• Rather than just hoping they will divine what you want, provide them with a list of shots.  For group shots, give them a list with the names of people who are supposed to be in the shots so they can call out those names easily, so that formal group photos go quickly and smoothly.  Also list details you would like shots of, such as your wedding cake, your shoes, the rings, any special jewelry you have for the day, getting ready shots, etc.  The more detailed you make this list, the easier the job will be for your friend or family member that day.  Give them a detailed schedule of the order things will go that day, like ceremony, entrance, first dance, father-daughter dance, cake cutting, bouquet toss, garter toss, etc.
  • For the posed formals, the friend or family member should remember these points.  Don’t just have people be in big long line-ups.  Try to do things with levels.  For example, if you have 5 people, get 2 chairs, have 2 people sit in them, and have 3 people behind them.  Also to avoid the police line-up effect, people should stand with their bodies at slight angles.  It makes people look much slimmer.  ///center\\\.  Arms should also not be just left hanging straight to the sides.  You lose all shape of your body then.  Putting arms at slight angles helps bring your shape back.  Men can do this by putting their hands in their jacket pockets.  Women can hold their bouquets or have their hands on their hips.  They should remind everyone to stand up straight, shoulders back.  EVERYONE looks better when they do this.
  • When taking the formal posed photos, the only person who should be taking these photos is the friend or family member who is the dedicated photographer.  Otherwise, you will have wandering eyes in the group photos.  They won’t know who to look at.
  • The friend or family member should try to be mindful of the backgrounds.  Having people stand directly next to a wall is not a very good idea.  It usually casts shadows on the wall if the person is using flash.  Also, they should avoid having things seemingly growing out of the back of people’s heads.  Typical culprits are flowers or trees or bushes in the background.  They should also avoid having distracting elements in background like exit signs, fire alarms, etc.  Sometimes this is unavoidable though.
  • Ask the friend or family member to take many more photos than they normally would.  That way you will have a better chance of having some shots that turn out well, than if they only took a few photographs.
  • If you are going for a more photojournalistic style, be sure to let them know that you aren’t looking for tons of shots of people mugging for the camera.  In that same vein though, remind them that people have 2 eyes.  Getting tons of shots of people in profile is not the best thing to do.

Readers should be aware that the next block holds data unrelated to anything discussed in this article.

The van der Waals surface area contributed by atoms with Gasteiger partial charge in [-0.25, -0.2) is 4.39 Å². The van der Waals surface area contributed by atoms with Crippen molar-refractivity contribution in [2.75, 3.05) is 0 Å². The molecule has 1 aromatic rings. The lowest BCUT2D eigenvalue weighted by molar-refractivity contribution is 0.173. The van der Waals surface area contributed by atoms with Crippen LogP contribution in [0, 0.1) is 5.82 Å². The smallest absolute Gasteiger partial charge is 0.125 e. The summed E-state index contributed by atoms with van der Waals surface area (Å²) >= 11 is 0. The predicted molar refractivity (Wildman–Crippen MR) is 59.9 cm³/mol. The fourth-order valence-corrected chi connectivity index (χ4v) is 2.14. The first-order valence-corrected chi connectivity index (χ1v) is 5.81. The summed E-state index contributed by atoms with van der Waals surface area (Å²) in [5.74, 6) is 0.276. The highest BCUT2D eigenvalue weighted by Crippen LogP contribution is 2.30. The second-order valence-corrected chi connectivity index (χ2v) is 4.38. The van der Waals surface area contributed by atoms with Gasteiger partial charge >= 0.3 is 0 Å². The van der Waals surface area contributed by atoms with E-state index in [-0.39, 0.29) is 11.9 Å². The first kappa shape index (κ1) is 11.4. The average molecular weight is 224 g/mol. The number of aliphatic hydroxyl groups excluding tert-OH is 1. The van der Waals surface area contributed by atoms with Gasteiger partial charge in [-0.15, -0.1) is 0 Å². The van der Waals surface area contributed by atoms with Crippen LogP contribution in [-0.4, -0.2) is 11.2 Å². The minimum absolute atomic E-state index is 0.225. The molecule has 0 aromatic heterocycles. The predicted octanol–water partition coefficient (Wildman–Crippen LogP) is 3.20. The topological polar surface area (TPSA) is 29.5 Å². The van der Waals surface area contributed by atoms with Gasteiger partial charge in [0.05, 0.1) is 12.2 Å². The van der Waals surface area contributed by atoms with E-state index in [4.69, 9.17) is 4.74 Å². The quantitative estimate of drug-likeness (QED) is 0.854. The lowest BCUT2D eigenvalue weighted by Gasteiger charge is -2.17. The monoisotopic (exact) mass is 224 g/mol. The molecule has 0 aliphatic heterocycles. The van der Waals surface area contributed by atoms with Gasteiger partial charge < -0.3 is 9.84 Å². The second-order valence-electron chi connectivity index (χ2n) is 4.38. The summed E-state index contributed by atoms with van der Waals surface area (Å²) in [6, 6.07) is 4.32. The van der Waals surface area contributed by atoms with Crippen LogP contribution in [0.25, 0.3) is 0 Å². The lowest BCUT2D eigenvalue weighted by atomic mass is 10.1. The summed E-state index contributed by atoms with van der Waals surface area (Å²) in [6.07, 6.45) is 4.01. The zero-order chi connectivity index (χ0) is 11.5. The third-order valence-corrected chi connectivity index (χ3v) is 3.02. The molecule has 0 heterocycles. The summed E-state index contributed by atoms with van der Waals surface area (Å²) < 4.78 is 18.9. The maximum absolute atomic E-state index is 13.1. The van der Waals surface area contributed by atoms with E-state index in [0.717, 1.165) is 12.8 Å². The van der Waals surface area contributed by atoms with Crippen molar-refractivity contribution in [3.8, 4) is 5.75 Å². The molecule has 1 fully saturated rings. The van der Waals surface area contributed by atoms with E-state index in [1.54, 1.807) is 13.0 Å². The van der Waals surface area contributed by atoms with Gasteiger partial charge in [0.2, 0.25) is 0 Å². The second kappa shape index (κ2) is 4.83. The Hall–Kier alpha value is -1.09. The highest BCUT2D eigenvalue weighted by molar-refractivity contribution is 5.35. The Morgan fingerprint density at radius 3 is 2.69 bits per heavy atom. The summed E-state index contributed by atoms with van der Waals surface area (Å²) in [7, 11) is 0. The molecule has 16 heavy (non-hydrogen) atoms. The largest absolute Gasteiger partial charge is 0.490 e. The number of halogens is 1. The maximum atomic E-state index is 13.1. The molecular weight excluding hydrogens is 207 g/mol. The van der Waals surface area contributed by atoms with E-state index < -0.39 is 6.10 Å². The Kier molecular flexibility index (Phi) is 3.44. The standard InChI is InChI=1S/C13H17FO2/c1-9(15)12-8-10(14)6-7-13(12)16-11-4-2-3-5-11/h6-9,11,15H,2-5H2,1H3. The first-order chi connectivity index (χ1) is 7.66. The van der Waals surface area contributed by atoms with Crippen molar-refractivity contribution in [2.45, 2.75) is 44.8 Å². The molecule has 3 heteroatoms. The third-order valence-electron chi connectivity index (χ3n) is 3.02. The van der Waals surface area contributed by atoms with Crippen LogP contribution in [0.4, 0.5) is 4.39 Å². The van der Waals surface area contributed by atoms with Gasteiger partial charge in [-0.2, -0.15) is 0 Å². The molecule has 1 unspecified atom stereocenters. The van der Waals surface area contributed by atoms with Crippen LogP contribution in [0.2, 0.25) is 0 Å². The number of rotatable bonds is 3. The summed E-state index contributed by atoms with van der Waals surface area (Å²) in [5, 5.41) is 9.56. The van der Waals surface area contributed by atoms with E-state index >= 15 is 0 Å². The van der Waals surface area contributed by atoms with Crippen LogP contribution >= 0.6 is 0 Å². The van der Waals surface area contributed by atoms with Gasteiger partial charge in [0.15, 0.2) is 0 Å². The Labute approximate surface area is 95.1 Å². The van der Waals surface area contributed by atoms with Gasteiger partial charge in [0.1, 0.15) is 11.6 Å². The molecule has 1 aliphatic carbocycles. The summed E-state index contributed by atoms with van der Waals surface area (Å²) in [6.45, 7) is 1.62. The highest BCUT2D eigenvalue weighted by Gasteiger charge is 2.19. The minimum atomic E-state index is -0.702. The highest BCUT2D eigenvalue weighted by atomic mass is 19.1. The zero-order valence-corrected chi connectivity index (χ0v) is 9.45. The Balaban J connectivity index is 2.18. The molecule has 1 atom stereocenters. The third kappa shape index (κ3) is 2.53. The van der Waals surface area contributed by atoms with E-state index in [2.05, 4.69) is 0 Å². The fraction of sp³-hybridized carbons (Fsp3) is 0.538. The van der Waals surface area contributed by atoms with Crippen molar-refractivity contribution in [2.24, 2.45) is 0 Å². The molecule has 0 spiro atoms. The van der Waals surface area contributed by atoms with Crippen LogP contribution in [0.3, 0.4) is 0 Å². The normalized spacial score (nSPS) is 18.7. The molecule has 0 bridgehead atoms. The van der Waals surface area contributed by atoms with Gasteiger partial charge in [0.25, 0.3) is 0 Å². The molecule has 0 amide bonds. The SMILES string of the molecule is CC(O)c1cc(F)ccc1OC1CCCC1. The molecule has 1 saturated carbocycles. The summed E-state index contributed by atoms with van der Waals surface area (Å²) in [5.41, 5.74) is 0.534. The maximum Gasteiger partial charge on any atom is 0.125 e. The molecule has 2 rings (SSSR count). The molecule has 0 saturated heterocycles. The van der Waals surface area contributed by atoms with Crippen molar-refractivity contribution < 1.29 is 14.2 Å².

• Do NOT get the little disposable cameras for the tables.  The quality of the images they take are terrible, and the amount it costs to develop them is NOT worth it.

  • Email your friends afterwords asking if they had any photos they took that turned out well and ask them to send them to you.
  • Last but certainly not least, be sure to thank them profusely. Tell them that you understand that they aren’t a professional photographer, and that you are doing them a huge favor.  Having some photos from your wedding is much better than having NO images.

After your big day is all said and done, take all the images your friend or family member took and upload them to your computer, save them on a CD or DVD, make several copies of this, and upload the images to a site like www.mPix.com.  You can then use this site to print out your images at your local pharmacy or have them mailed directly to you at home.  From blurb.com and photo book america you can create lovely photo books.


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  • KylieAugust 23, 2010 - 7:17 am

    Great advice 🙂

    Another budget option that one of my friends took was to hire a professional for the ceremony and formals only and then had blank discs with self-addressed envelopes on all the tables for guests to put their reception photos on and mail back to the couple. The professional was more cost-friendly by only attending one venue, but they still got to have beautiful, memorable photos with their families from her. They then had hundreds of funny and lovely candid snaps from the day to choose from as just about everyone brings a camera along!ReplyCancel